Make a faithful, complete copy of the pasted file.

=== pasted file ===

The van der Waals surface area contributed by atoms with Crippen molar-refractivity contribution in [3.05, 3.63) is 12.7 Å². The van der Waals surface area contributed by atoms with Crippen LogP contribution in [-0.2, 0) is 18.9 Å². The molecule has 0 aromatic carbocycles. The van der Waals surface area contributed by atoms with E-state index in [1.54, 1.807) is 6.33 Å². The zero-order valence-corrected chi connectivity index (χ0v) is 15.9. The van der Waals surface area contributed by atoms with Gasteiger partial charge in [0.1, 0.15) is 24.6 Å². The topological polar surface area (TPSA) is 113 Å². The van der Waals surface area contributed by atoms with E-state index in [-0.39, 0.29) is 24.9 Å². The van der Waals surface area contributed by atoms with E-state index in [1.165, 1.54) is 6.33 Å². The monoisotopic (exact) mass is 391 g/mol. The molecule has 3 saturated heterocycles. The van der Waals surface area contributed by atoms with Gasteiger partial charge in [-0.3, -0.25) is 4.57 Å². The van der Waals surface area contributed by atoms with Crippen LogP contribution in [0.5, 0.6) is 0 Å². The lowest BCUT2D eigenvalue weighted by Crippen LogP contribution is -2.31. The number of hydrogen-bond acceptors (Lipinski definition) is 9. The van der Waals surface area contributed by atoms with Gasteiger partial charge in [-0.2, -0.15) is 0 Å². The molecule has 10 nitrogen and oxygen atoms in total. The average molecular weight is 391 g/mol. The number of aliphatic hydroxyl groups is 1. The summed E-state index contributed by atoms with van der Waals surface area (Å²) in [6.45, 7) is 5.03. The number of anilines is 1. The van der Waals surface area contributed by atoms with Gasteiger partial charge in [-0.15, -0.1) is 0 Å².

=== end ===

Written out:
The van der Waals surface area contributed by atoms with Crippen molar-refractivity contribution in [3.05, 3.63) is 12.7 Å². The van der Waals surface area contributed by atoms with Crippen LogP contribution in [-0.2, 0) is 18.9 Å². The molecule has 0 aromatic carbocycles. The van der Waals surface area contributed by atoms with E-state index in [1.54, 1.807) is 6.33 Å². The zero-order valence-corrected chi connectivity index (χ0v) is 15.9. The van der Waals surface area contributed by atoms with Gasteiger partial charge in [0.1, 0.15) is 24.6 Å². The topological polar surface area (TPSA) is 113 Å². The van der Waals surface area contributed by atoms with E-state index in [-0.39, 0.29) is 24.9 Å². The van der Waals surface area contributed by atoms with E-state index in [1.165, 1.54) is 6.33 Å². The monoisotopic (exact) mass is 391 g/mol. The molecule has 3 saturated heterocycles. The van der Waals surface area contributed by atoms with Gasteiger partial charge in [-0.3, -0.25) is 4.57 Å². The van der Waals surface area contributed by atoms with Crippen LogP contribution in [0.5, 0.6) is 0 Å². The lowest BCUT2D eigenvalue weighted by Crippen LogP contribution is -2.31. The number of hydrogen-bond acceptors (Lipinski definition) is 9. The van der Waals surface area contributed by atoms with Gasteiger partial charge in [-0.2, -0.15) is 0 Å². The molecule has 10 nitrogen and oxygen atoms in total. The average molecular weight is 391 g/mol. The number of aliphatic hydroxyl groups is 1. The summed E-state index contributed by atoms with van der Waals surface area (Å²) in [6.45, 7) is 5.03. The number of anilines is 1. The van der Waals surface area contributed by atoms with Gasteiger partial charge in [-0.15, -0.1) is 0 Å².